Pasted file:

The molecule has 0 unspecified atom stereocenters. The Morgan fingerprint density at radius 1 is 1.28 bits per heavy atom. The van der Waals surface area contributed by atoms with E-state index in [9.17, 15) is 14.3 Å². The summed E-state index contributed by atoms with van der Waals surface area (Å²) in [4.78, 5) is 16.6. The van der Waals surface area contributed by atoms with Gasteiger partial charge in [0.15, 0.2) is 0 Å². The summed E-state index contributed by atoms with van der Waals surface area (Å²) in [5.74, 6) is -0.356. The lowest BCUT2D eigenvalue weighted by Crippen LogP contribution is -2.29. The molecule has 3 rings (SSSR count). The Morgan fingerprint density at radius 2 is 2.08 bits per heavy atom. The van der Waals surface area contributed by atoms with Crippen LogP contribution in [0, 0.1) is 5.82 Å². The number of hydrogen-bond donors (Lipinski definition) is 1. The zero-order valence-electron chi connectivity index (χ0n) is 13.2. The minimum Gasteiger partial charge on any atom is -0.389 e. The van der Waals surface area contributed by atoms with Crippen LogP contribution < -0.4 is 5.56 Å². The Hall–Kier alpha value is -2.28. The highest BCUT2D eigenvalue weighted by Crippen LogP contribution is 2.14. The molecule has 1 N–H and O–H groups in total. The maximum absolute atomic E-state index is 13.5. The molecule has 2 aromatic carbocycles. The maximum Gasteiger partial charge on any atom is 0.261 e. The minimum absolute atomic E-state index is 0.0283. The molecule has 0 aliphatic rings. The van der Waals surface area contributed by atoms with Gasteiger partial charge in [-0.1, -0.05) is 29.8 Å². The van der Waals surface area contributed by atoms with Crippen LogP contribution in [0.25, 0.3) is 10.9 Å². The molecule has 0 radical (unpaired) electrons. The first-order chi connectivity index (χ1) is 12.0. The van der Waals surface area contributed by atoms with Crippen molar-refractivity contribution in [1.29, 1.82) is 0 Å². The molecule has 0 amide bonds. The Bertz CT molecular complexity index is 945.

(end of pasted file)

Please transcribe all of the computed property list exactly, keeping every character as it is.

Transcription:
The molecule has 0 unspecified atom stereocenters. The Morgan fingerprint density at radius 1 is 1.28 bits per heavy atom. The van der Waals surface area contributed by atoms with E-state index in [9.17, 15) is 14.3 Å². The summed E-state index contributed by atoms with van der Waals surface area (Å²) in [4.78, 5) is 16.6. The van der Waals surface area contributed by atoms with Gasteiger partial charge in [0.15, 0.2) is 0 Å². The summed E-state index contributed by atoms with van der Waals surface area (Å²) in [5.74, 6) is -0.356. The lowest BCUT2D eigenvalue weighted by Crippen LogP contribution is -2.29. The molecule has 3 rings (SSSR count). The Morgan fingerprint density at radius 2 is 2.08 bits per heavy atom. The van der Waals surface area contributed by atoms with Crippen LogP contribution in [0, 0.1) is 5.82 Å². The number of hydrogen-bond donors (Lipinski definition) is 1. The zero-order valence-electron chi connectivity index (χ0n) is 13.2. The minimum Gasteiger partial charge on any atom is -0.389 e. The van der Waals surface area contributed by atoms with Crippen LogP contribution < -0.4 is 5.56 Å². The Hall–Kier alpha value is -2.28. The highest BCUT2D eigenvalue weighted by Crippen LogP contribution is 2.14. The molecule has 1 N–H and O–H groups in total. The maximum absolute atomic E-state index is 13.5. The molecule has 2 aromatic carbocycles. The maximum Gasteiger partial charge on any atom is 0.261 e. The minimum absolute atomic E-state index is 0.0283. The molecule has 0 aliphatic rings. The van der Waals surface area contributed by atoms with Gasteiger partial charge in [-0.1, -0.05) is 29.8 Å². The van der Waals surface area contributed by atoms with Crippen LogP contribution in [0.25, 0.3) is 10.9 Å². The molecule has 0 radical (unpaired) electrons. The first-order chi connectivity index (χ1) is 12.0. The van der Waals surface area contributed by atoms with Crippen molar-refractivity contribution in [1.29, 1.82) is 0 Å². The molecule has 0 amide bonds. The Bertz CT molecular complexity index is 945.